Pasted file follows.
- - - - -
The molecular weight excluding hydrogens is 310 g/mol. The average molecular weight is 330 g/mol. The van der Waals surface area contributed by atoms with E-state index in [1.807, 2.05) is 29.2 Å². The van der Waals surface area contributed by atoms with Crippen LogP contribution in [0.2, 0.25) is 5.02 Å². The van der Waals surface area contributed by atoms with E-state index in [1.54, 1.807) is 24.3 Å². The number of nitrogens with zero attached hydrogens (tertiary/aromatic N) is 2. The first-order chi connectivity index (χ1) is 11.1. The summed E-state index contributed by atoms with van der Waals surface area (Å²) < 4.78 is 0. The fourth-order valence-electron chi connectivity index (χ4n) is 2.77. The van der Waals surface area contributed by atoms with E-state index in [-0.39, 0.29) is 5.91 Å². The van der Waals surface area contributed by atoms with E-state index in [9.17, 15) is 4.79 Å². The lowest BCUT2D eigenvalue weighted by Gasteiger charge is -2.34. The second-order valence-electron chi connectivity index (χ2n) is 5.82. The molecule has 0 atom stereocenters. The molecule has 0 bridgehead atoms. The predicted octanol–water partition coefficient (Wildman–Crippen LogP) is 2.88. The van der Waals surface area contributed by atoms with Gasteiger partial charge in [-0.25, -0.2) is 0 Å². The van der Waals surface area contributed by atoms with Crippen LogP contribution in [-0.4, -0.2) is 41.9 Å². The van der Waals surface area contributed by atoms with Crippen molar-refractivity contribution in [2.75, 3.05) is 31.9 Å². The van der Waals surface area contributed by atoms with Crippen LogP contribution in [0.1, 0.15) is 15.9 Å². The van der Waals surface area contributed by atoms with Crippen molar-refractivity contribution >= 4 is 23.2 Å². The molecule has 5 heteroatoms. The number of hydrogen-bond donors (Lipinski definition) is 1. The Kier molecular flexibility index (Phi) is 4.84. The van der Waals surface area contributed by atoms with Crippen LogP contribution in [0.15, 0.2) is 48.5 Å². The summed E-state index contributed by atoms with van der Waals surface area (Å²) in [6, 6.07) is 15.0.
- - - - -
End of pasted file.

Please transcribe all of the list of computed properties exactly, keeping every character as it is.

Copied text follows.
The molecular weight excluding hydrogens is 310 g/mol. The average molecular weight is 330 g/mol. The van der Waals surface area contributed by atoms with E-state index in [1.807, 2.05) is 29.2 Å². The van der Waals surface area contributed by atoms with Crippen LogP contribution in [0.2, 0.25) is 5.02 Å². The van der Waals surface area contributed by atoms with E-state index in [1.54, 1.807) is 24.3 Å². The number of nitrogens with zero attached hydrogens (tertiary/aromatic N) is 2. The first-order chi connectivity index (χ1) is 11.1. The summed E-state index contributed by atoms with van der Waals surface area (Å²) < 4.78 is 0. The fourth-order valence-electron chi connectivity index (χ4n) is 2.77. The van der Waals surface area contributed by atoms with E-state index in [-0.39, 0.29) is 5.91 Å². The van der Waals surface area contributed by atoms with E-state index in [9.17, 15) is 4.79 Å². The lowest BCUT2D eigenvalue weighted by Gasteiger charge is -2.34. The second-order valence-electron chi connectivity index (χ2n) is 5.82. The molecule has 0 atom stereocenters. The molecule has 0 bridgehead atoms. The predicted octanol–water partition coefficient (Wildman–Crippen LogP) is 2.88. The van der Waals surface area contributed by atoms with Gasteiger partial charge in [-0.25, -0.2) is 0 Å². The van der Waals surface area contributed by atoms with Crippen LogP contribution in [-0.4, -0.2) is 41.9 Å². The van der Waals surface area contributed by atoms with Crippen molar-refractivity contribution in [2.75, 3.05) is 31.9 Å². The van der Waals surface area contributed by atoms with Crippen LogP contribution in [0.1, 0.15) is 15.9 Å². The van der Waals surface area contributed by atoms with Crippen molar-refractivity contribution >= 4 is 23.2 Å². The molecule has 5 heteroatoms. The number of hydrogen-bond donors (Lipinski definition) is 1. The Kier molecular flexibility index (Phi) is 4.84. The van der Waals surface area contributed by atoms with Crippen LogP contribution in [0.15, 0.2) is 48.5 Å². The summed E-state index contributed by atoms with van der Waals surface area (Å²) in [6, 6.07) is 15.0.